I couldn’t agree more. Every career you can think of is about managing relationships. How well we manage these relationships determine how far we would go. A reference is only as good as the referee’s word and is dependent on the relationship between the refereee and the ‘refered’. We project and deal with people we know and trust hence every business deal or transaction is a human enterprise. 

However to achieve this, one must be willing to give something in return. You can’t separate giving from a relationship. You can’t be a leech who has three daughters, all named “Give Me” and expect your relationships to be genuine. There must be some of form giving interms of time, attention, money, advice, a smile, a handshake or any other form of help. This way we make a lasting impact on others. 

When you are consistently reliable, offer some reflective feedbacks, have an interesting conversations with others, genuinely help others or connect them with ideas or people that can help them achieve their goals, you are making a huge deposit into your social account. This is because people tend to help those who help them.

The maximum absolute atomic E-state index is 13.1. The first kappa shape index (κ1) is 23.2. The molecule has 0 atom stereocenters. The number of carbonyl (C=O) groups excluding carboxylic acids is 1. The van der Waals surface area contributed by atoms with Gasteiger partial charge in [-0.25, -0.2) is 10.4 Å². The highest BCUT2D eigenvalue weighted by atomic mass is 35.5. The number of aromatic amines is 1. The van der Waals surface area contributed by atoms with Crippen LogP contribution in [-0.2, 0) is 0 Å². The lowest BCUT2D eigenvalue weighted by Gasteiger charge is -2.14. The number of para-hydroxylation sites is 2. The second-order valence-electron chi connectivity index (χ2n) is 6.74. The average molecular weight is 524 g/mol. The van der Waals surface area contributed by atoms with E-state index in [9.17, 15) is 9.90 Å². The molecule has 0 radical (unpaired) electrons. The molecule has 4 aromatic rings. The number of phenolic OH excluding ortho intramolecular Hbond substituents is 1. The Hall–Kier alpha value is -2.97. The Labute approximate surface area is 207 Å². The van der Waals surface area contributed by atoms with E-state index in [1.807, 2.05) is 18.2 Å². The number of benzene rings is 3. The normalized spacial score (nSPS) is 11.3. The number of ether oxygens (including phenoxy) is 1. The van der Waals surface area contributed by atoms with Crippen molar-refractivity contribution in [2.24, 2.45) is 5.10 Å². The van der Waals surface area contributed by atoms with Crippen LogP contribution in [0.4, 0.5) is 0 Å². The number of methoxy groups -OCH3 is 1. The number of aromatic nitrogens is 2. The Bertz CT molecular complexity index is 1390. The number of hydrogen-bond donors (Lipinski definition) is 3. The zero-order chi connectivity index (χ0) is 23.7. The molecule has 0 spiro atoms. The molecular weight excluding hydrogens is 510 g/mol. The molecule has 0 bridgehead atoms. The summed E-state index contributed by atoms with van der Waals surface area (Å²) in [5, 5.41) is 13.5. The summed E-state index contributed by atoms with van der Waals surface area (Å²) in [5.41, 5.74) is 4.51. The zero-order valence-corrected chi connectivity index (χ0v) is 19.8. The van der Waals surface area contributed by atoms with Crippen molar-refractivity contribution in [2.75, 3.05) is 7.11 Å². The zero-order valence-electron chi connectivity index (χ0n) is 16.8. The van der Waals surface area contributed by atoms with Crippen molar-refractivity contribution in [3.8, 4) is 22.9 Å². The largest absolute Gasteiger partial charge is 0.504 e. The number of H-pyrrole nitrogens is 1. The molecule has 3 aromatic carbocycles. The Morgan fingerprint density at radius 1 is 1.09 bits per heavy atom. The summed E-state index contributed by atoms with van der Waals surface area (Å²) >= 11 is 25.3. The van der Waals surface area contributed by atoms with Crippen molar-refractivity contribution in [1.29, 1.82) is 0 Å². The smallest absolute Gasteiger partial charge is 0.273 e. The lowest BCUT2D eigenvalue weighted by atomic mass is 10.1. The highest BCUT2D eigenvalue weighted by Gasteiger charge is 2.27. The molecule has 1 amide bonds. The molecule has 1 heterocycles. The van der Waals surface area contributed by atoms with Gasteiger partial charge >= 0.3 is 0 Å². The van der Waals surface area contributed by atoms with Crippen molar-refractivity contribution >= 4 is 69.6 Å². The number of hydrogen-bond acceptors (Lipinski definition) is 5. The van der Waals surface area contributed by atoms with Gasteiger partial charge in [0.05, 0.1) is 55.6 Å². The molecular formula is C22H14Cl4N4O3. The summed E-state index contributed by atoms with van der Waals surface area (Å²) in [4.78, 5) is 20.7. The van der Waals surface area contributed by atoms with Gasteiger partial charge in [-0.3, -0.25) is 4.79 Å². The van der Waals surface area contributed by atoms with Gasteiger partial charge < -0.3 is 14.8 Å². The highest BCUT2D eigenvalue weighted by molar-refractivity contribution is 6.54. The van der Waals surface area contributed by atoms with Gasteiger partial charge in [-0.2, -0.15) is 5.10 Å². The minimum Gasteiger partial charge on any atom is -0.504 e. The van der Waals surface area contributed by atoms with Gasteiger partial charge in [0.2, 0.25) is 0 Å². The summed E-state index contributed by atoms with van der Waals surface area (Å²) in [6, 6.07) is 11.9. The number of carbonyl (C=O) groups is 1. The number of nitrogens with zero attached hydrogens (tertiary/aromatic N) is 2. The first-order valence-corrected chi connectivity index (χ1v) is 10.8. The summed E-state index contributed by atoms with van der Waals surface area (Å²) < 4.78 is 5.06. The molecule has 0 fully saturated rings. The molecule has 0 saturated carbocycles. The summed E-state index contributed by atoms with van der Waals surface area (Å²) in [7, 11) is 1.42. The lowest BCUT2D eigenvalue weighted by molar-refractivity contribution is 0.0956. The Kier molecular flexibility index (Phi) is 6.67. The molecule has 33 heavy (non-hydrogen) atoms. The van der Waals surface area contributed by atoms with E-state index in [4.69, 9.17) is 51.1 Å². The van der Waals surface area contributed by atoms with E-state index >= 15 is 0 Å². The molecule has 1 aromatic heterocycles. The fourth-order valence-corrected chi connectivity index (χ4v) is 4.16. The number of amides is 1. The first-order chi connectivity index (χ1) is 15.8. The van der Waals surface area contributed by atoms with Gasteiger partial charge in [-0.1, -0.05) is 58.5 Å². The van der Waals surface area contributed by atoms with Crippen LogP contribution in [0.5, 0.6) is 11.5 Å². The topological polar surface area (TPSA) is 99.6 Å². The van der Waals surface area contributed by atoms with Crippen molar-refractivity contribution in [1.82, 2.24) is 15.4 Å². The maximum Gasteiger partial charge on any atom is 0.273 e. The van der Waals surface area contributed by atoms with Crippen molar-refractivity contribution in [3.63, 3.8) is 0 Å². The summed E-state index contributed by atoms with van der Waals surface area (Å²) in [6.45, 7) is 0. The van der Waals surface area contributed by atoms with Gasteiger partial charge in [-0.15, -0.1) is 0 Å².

In the long run, social capital is the most valuable currency. It is worth more than money, education and/or credentials. Have you ever seen anyone who’s faced with death that thinks about money, success, career achievement or titles? 

Make deposits into your social account everyday by building, maintaining and valuing the relationships you have with your God (if you believe in any), family, friends and others because at the end of the day, that’s all you have.

P.S. I am sincerely grateful for all the reliable people in my life and also hope that they find me reliable.